Halifax Regional Police Chief Dan Kinsella acknowledged institutional racism, discrimination and street checks have made black men, women and children fearful police — and issued a historic apology Friday morning for that mistreatment.
"Far too many times, we have failed you," the police chief said as people in the African Nova Scotian community gathered at Halifax's central library. "I acknowledge the community's concerns that the actions of police have had a negative and deep impact on generations of the African Nova Scotian community and disproportionately on young black men."
Kinsella said the fact black men and women were targeted by streets "has deepened that divide [between police] and the community."
But he said the now-banned practice is just one issue in moving to repair the relationship that police have created with the African Nova Scotian community.
Kinsella says police will establish an advisory committee made up of members of the community and it will bring specific concerns to the chief. Committee to be established early in the new year. <a href="https://twitter.com/hashtag/cbcns?src=hash&ref_src=twsrc%5Etfw">#cbcns</a> <a href="https://t.co/bg7fZItOpV">pic.twitter.com/bg7fZItOpV</a>
The police chief said he's heard stories from adults and children who "describe constant fear and doubt when doing day-to-day activities."
"That is wrong," he said. "Young men describe being racially profiled and stopped by police both while walking and driving, and in those instances feeling humiliated.
"That is wrong."
The practice of street checks came under the spotlight because of a CBC News investigation.
That triggered a criminologist's review. When released earlier this year, it showed black people were street checked at a rate six times higher than white people in Halifax. The odds of being stopped for a street check were highest for black men, followed by Arab males and black females.
The checks involved a police officer speaking with or observing a person, and then recording personal or identifying information into a database.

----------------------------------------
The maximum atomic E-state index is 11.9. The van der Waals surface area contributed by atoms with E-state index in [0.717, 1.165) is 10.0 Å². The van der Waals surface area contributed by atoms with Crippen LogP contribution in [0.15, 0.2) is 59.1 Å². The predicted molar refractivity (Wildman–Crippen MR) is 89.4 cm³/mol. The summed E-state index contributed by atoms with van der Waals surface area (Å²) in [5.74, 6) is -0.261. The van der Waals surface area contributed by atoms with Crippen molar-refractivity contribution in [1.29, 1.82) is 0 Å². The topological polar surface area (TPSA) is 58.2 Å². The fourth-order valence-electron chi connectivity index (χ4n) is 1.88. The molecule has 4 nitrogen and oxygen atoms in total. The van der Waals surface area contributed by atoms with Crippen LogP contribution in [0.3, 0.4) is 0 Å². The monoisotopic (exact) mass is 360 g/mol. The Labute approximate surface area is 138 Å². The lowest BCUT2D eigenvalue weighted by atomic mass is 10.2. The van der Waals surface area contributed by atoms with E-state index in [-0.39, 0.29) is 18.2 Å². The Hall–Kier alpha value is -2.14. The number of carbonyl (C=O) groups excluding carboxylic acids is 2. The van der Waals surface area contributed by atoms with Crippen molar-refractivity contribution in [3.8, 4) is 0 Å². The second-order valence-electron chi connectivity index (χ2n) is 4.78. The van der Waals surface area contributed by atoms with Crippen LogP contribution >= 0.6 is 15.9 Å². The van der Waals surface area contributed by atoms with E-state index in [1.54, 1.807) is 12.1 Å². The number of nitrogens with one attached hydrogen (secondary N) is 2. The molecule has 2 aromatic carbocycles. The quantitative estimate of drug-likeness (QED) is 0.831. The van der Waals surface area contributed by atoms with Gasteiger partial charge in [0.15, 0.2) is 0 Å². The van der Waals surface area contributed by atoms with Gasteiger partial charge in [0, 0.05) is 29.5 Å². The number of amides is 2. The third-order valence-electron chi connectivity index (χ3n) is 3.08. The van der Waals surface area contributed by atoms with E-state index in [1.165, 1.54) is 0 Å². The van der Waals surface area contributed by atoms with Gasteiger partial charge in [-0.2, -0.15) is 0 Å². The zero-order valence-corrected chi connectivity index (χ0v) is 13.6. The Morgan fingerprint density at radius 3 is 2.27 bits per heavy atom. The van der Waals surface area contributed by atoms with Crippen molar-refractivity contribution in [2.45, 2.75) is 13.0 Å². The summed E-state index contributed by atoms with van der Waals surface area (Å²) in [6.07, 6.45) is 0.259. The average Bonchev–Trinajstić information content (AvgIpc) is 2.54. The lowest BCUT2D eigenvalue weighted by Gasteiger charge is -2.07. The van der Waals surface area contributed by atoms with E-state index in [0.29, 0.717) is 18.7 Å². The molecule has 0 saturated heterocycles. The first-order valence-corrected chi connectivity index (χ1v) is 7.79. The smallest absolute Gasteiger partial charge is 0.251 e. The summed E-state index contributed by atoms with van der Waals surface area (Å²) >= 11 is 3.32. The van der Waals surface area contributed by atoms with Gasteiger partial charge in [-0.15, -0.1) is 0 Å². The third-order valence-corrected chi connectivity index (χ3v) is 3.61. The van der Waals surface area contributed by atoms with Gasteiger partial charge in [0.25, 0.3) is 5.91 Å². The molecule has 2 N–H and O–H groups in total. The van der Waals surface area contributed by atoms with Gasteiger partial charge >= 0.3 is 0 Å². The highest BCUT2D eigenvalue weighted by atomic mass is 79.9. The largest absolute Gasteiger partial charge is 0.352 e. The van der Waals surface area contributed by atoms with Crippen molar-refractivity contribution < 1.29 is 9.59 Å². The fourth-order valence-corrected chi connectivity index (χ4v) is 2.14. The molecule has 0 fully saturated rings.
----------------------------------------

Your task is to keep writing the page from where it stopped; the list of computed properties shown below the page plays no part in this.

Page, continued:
Kinsella promised to create a "know your rights campaign" to educate the public about what's allowed if they're stopped by police — and what they can legally challenge. It's part of the five areas police will focus on in improving its relationship with the African Nova Scotian community.
One of the first will be launching an advisory committee made up of police and African Nova Scotians to look at specific incidents and complaints about police interactions with black men, women and youth — and report those directly to the chief.
"I, as chief, will take personal responsibility and follow up in every case.'
The committee and the broader community will be involved in creating and offering training for officers, he said.
"On behalf of the Halifax regional police, I am sorry," he said. "I am sorry for our actions that have caused you pain. I am sorry for all of the times you were mistreated, victimized and revictimized.
"While decades of injustices cannot be undone, we are committed to doing better moving forward."
The move to ban street checks swiftly followed a report authored by a former Nova Scotia judge who found them to be illegal. In October, provincial Justice Minister Mark Furey banned them.
Kinsella said people who think they're in the database can file a freedom of information request to see what kind of information is there.